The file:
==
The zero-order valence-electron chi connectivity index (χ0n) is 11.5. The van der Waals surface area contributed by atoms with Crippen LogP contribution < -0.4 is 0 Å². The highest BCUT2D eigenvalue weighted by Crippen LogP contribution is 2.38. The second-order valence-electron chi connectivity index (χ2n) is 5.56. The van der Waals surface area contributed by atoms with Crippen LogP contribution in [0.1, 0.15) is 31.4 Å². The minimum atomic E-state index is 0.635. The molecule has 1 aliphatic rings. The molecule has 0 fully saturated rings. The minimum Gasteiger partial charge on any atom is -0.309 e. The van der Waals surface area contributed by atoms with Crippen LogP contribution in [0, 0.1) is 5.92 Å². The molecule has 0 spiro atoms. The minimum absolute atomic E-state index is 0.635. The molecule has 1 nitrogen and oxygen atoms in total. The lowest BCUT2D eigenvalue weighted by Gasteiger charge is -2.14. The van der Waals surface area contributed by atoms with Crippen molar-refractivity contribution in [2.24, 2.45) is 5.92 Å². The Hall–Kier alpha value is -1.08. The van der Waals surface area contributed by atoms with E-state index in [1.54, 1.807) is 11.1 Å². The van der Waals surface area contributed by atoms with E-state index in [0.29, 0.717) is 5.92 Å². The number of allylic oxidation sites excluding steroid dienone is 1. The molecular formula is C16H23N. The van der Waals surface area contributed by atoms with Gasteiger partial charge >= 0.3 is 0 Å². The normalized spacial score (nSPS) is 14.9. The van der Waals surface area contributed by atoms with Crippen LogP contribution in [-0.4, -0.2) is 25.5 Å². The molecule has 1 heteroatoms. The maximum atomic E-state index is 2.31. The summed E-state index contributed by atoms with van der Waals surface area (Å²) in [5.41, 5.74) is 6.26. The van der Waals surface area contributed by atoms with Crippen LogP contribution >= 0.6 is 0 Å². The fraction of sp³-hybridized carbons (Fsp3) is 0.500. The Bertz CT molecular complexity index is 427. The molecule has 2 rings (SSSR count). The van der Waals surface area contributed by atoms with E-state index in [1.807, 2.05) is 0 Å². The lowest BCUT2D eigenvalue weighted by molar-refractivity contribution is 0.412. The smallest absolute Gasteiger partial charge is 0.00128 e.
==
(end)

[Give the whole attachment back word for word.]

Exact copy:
The zero-order valence-electron chi connectivity index (χ0n) is 11.5. The van der Waals surface area contributed by atoms with Crippen LogP contribution < -0.4 is 0 Å². The highest BCUT2D eigenvalue weighted by Crippen LogP contribution is 2.38. The second-order valence-electron chi connectivity index (χ2n) is 5.56. The van der Waals surface area contributed by atoms with Crippen LogP contribution in [0.1, 0.15) is 31.4 Å². The minimum atomic E-state index is 0.635. The molecule has 1 aliphatic rings. The molecule has 0 fully saturated rings. The minimum Gasteiger partial charge on any atom is -0.309 e. The van der Waals surface area contributed by atoms with Crippen LogP contribution in [0, 0.1) is 5.92 Å². The molecule has 0 spiro atoms. The minimum absolute atomic E-state index is 0.635. The molecule has 1 nitrogen and oxygen atoms in total. The lowest BCUT2D eigenvalue weighted by Gasteiger charge is -2.14. The van der Waals surface area contributed by atoms with Crippen molar-refractivity contribution in [2.24, 2.45) is 5.92 Å². The Hall–Kier alpha value is -1.08. The van der Waals surface area contributed by atoms with E-state index in [1.54, 1.807) is 11.1 Å². The van der Waals surface area contributed by atoms with E-state index in [0.29, 0.717) is 5.92 Å². The number of allylic oxidation sites excluding steroid dienone is 1. The molecular formula is C16H23N. The van der Waals surface area contributed by atoms with Gasteiger partial charge >= 0.3 is 0 Å². The normalized spacial score (nSPS) is 14.9. The van der Waals surface area contributed by atoms with Crippen LogP contribution in [-0.4, -0.2) is 25.5 Å². The molecule has 1 heteroatoms. The maximum atomic E-state index is 2.31. The summed E-state index contributed by atoms with van der Waals surface area (Å²) in [5.41, 5.74) is 6.26. The van der Waals surface area contributed by atoms with Crippen LogP contribution >= 0.6 is 0 Å². The fraction of sp³-hybridized carbons (Fsp3) is 0.500. The Bertz CT molecular complexity index is 427. The molecule has 2 rings (SSSR count). The van der Waals surface area contributed by atoms with E-state index in [1.807, 2.05) is 0 Å². The lowest BCUT2D eigenvalue weighted by molar-refractivity contribution is 0.412. The smallest absolute Gasteiger partial charge is 0.00128 e.